• Word count: 1294
  5. Is Absolon to be mocked or pitied?

    Absolon's biblical namesake also was proud of his hair and he to is shown to be a fool. It was because of his vanity and need to have long hair that Absolon's namesake was killed. I sense that there is a connection which can be established in the downfall of these characters and their vanity. Absolon is mocked because of his hair and attention to detail in his appearance and therefore he is not taken seriously ending in his final embarrassment at the window.

    • Word count: 1027
  6. Chaucer creates humour by satirising values in religious and courtly love. To what extent do you agree with this statement?

    The sense of competition brought about by this love causes them to hate each other. They eventually get let out of prison and fight each other to win the girl. Arcite wins the battle, but dies before he can claim Emily, so Palamon marries her. The story introduces many typical aspects of knighthood such as courtly love and ethical dilemmas. The Merchant's Tale begins with a description of Januarie who is presented, satirically, as "A worthy knight". The Merchant however attempts to display to the audience that this knight is not worthy at all. He contrasts him to the knights in The Knight's Tale.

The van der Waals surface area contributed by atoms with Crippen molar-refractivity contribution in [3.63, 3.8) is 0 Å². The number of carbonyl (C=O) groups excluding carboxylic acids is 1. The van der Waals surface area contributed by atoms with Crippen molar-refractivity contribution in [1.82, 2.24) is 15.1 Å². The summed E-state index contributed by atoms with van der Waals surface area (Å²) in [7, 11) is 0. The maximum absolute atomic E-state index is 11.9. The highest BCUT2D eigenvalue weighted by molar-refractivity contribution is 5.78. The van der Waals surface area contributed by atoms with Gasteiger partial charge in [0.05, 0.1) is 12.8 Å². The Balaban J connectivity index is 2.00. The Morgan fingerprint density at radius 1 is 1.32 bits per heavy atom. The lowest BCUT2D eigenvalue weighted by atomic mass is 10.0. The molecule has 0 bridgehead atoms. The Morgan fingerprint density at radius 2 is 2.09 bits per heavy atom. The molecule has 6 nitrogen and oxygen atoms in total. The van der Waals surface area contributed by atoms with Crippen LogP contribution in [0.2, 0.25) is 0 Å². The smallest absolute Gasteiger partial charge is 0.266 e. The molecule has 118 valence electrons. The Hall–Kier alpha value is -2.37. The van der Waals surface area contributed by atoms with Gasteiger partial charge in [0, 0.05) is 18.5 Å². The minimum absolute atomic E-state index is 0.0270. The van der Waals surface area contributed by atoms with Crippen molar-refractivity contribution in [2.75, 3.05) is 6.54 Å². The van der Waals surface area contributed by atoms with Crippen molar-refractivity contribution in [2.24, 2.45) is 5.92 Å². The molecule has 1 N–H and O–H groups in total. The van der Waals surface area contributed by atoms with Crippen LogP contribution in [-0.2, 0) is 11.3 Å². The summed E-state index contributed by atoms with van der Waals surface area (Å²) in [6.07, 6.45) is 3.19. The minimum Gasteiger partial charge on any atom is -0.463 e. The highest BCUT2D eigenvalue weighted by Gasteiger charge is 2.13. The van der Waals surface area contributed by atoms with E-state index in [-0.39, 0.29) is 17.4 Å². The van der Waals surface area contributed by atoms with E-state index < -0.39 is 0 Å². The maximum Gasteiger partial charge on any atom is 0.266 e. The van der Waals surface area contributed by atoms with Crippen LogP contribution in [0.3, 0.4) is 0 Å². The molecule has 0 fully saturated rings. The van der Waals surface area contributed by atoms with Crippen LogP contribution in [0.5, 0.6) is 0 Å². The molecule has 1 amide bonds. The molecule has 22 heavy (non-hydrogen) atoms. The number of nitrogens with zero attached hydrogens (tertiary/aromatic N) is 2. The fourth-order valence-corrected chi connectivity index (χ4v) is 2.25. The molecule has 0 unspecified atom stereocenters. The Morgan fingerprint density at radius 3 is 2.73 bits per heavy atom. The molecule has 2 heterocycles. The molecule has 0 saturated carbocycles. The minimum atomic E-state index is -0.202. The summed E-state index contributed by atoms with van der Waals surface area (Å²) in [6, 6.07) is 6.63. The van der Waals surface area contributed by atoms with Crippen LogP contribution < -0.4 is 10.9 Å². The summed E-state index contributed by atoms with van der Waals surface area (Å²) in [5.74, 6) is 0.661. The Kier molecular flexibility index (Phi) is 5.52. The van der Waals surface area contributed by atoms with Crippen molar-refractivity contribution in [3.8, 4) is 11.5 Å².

• Word count: 1885
  7. Quotes from the Miller's Tale

    his wife despite promise "his owene hand he made ladders thre" p46 Ironic brings about his own downfall "he sente his knave and eek his wenche also, upon his need to London"p47 Unsympathetic believes he is leaving his servants to die He was holde wood in al the toun"p53 Idiom destroyed his reputation Alisoun "Fair was this younge wyf and therewithal as any wezele hir body gent and small"p34 Parody of a courtly lover in a romance has a lyrical quality bathos "Ful smale ypulled were hire browes two"p34 Cynicism and satire in courtly romances a woman was perfect "She